Santa Rosa Island, Florida

This is a typical older home on Santa Rosa Island—built on a concrete slab at ground level. Below, the home after being raised above the expected flood level on pilings that allow waves and storm surge to flow beneath the structure. Courtesy Santa Rosa Island Authority

CRS works at Higher Levels for Santa Rosa Island

“I’m always looking for the credit points to get us to the next class,” says Paolo Ghio, Director of Development Services for the Santa Rosa Island Authority, in the panhandle of Florida. He thinks of the Community Rating System as a reward program aimed at saving lives and also as fiscally sound way to reduce flood damage. “These are the benefits I communicate to promote the CRS to the Authority officials and to the Planning Board,” he adds.

Santa Rosa Island is a barrier island owned in part by Escambia County and governed by the Santa Rosa Island Authority. It is connected to the mainland by two bridges and encompasses beach recreation communities of about 1,500 full-time residents—swelling to many thousands during the vacation season. Only a few feet above sea level, it is highly vulnerable to hurricanes, wind, waves, and tidal surges.

Santa Rosa Island joined the CRS in 1991 and is now a Class 7 community. Ghio came on board in 2010.

“The first thing I noticed about the CRS when I came to work here was that it was very restrictive to earn credit,” he says. “But the more I studied the CRS Coordinator’s Manual, the more it made me realize the actual dangers from storms that exist when you live on a barrier island.”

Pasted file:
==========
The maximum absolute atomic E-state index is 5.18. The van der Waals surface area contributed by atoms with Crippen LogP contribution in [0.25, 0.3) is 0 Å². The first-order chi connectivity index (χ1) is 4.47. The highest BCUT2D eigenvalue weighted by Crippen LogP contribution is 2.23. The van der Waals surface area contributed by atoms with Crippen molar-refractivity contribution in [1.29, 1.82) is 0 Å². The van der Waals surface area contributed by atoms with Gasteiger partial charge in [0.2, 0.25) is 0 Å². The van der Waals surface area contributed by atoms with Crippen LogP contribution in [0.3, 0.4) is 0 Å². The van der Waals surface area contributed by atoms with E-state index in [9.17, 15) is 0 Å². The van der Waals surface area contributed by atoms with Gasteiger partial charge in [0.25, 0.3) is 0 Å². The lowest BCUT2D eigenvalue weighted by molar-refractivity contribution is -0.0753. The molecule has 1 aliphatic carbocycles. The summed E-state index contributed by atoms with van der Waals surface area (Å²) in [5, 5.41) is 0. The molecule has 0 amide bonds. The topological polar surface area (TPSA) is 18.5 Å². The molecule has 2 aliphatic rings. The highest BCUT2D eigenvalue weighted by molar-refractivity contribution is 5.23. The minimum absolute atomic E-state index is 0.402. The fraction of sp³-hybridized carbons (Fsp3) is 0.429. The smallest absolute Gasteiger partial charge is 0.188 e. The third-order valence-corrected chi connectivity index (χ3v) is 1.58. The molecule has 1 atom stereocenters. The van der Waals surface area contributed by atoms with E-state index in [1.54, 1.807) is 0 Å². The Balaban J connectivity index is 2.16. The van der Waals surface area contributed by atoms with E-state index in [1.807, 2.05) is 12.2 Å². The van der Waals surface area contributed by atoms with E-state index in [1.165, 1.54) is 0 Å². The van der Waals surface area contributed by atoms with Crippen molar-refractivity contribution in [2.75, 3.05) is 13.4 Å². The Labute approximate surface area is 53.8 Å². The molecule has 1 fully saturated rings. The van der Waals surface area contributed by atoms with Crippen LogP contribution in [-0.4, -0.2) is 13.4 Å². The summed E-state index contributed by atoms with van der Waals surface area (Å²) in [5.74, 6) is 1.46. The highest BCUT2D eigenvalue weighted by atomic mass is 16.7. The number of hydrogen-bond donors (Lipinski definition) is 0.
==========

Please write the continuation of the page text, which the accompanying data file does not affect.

Higher Regulatory Standards

After Hurricane Ivan caused so much damage in 2004, the Santa Rosa Island Authority adopted a 3-foot freeboard standard and, although the community has both V Zones and A Zones, in 2012 it adopted a requirement that all residential and commercial structures be built to V-Zone standards, which are even more restrictive.

“The Planning Board pushed back at first,” Paolo says, “because of concern over how much it would cost individuals to implement.” He successfully argued the case for adoption by pointing out the long-term savings to the property owner—first because there would be less damage during storms, second because individual premiums would be lower because the building is higher, and third because of the CRS discount earned by adopting higher regulatory standards. The community also has a 10-year cumulative substantial improvement section in its ordinance.

“We get practical rewards and financial benefits from the higher standards that the CRS credits,” explains Paolo.

Raising Buildings above Flood and Wave Levels

“Bit by bit, we are elevating our older slab-on-grade structures. We have about 125 still left in the community,” Paolo says. Their flood insurance premiums can range from $5,000 to $25,000 annually and are still going up.

“I tell the owners of these buildings, you have three choices.

“One, you can cancel the flood insurance if you don’t have a federally backed mortgage. But you still have the risk of a total loss and then you’ll have no insurance to rebuild after flood damage.

“Two, you can pay the insurance premiums and at the end of four years you will have spent $100,000 and you will still have the same risk with potentially higher premiums to come.